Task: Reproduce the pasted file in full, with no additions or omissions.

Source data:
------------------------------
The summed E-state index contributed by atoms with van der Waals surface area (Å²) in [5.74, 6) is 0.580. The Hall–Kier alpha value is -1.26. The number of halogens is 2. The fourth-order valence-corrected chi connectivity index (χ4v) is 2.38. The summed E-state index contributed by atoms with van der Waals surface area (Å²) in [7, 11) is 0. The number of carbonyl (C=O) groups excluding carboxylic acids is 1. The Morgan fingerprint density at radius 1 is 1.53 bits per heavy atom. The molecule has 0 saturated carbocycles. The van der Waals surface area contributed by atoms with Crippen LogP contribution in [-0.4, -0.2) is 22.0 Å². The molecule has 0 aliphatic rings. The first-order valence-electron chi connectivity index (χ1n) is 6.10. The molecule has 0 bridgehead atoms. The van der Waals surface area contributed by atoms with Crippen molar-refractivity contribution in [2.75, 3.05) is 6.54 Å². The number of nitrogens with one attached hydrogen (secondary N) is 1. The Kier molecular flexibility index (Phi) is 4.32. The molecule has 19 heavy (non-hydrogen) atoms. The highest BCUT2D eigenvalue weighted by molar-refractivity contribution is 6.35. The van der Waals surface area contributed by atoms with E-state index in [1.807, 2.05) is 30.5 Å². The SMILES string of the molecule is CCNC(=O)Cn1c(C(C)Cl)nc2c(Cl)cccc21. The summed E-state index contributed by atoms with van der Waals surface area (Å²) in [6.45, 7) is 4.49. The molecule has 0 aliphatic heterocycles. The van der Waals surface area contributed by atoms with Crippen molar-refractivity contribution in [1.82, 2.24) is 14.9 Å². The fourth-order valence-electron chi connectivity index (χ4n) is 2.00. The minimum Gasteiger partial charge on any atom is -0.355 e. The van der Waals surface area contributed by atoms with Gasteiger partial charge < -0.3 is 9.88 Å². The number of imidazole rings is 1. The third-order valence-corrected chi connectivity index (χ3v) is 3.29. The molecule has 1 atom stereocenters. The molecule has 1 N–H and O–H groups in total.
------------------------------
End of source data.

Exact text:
The summed E-state index contributed by atoms with van der Waals surface area (Å²) in [5.74, 6) is 0.580. The Hall–Kier alpha value is -1.26. The number of halogens is 2. The fourth-order valence-corrected chi connectivity index (χ4v) is 2.38. The summed E-state index contributed by atoms with van der Waals surface area (Å²) in [7, 11) is 0. The number of carbonyl (C=O) groups excluding carboxylic acids is 1. The Morgan fingerprint density at radius 1 is 1.53 bits per heavy atom. The molecule has 0 saturated carbocycles. The van der Waals surface area contributed by atoms with Crippen LogP contribution in [-0.4, -0.2) is 22.0 Å². The molecule has 0 aliphatic rings. The first-order valence-electron chi connectivity index (χ1n) is 6.10. The molecule has 0 bridgehead atoms. The van der Waals surface area contributed by atoms with Crippen molar-refractivity contribution in [2.75, 3.05) is 6.54 Å². The number of nitrogens with one attached hydrogen (secondary N) is 1. The Kier molecular flexibility index (Phi) is 4.32. The molecule has 19 heavy (non-hydrogen) atoms. The highest BCUT2D eigenvalue weighted by molar-refractivity contribution is 6.35. The van der Waals surface area contributed by atoms with E-state index in [1.807, 2.05) is 30.5 Å². The SMILES string of the molecule is CCNC(=O)Cn1c(C(C)Cl)nc2c(Cl)cccc21. The summed E-state index contributed by atoms with van der Waals surface area (Å²) in [6.45, 7) is 4.49. The molecule has 0 aliphatic heterocycles. The van der Waals surface area contributed by atoms with Crippen molar-refractivity contribution in [1.82, 2.24) is 14.9 Å². The fourth-order valence-electron chi connectivity index (χ4n) is 2.00. The minimum Gasteiger partial charge on any atom is -0.355 e. The van der Waals surface area contributed by atoms with Gasteiger partial charge < -0.3 is 9.88 Å². The number of imidazole rings is 1. The third-order valence-corrected chi connectivity index (χ3v) is 3.29. The molecule has 1 atom stereocenters. The molecule has 1 N–H and O–H groups in total.